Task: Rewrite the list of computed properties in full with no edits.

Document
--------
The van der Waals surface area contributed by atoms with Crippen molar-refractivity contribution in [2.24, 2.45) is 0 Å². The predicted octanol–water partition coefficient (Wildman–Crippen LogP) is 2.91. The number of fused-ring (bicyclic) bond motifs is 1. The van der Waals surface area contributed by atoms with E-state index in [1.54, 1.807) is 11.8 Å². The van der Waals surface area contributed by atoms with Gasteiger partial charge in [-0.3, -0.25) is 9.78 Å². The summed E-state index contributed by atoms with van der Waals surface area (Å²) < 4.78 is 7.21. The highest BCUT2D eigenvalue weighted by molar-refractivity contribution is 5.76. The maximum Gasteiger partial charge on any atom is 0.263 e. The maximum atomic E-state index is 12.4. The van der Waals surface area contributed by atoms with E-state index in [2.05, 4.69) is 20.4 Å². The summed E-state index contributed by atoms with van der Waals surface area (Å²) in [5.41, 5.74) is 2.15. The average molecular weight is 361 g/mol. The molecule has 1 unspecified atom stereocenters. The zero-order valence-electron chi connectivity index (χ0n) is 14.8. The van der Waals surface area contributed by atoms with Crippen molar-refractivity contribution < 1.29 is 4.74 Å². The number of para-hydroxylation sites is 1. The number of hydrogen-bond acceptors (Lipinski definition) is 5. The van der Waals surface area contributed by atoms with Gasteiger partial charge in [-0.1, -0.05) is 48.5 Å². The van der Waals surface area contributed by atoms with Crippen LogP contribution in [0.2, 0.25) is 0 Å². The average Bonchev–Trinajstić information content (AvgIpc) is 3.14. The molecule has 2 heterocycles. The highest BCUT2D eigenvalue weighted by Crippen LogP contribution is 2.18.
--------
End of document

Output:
The van der Waals surface area contributed by atoms with Crippen molar-refractivity contribution in [2.24, 2.45) is 0 Å². The predicted octanol–water partition coefficient (Wildman–Crippen LogP) is 2.91. The number of fused-ring (bicyclic) bond motifs is 1. The van der Waals surface area contributed by atoms with E-state index in [1.54, 1.807) is 11.8 Å². The van der Waals surface area contributed by atoms with Gasteiger partial charge in [-0.3, -0.25) is 9.78 Å². The summed E-state index contributed by atoms with van der Waals surface area (Å²) < 4.78 is 7.21. The highest BCUT2D eigenvalue weighted by molar-refractivity contribution is 5.76. The maximum Gasteiger partial charge on any atom is 0.263 e. The maximum atomic E-state index is 12.4. The van der Waals surface area contributed by atoms with E-state index in [2.05, 4.69) is 20.4 Å². The summed E-state index contributed by atoms with van der Waals surface area (Å²) in [5.41, 5.74) is 2.15. The average molecular weight is 361 g/mol. The molecule has 1 unspecified atom stereocenters. The zero-order valence-electron chi connectivity index (χ0n) is 14.8. The van der Waals surface area contributed by atoms with Crippen molar-refractivity contribution < 1.29 is 4.74 Å². The number of para-hydroxylation sites is 1. The number of hydrogen-bond acceptors (Lipinski definition) is 5. The van der Waals surface area contributed by atoms with Gasteiger partial charge in [-0.1, -0.05) is 48.5 Å². The van der Waals surface area contributed by atoms with Crippen LogP contribution in [0.2, 0.25) is 0 Å². The average Bonchev–Trinajstić information content (AvgIpc) is 3.14. The molecule has 2 heterocycles. The highest BCUT2D eigenvalue weighted by Crippen LogP contribution is 2.18.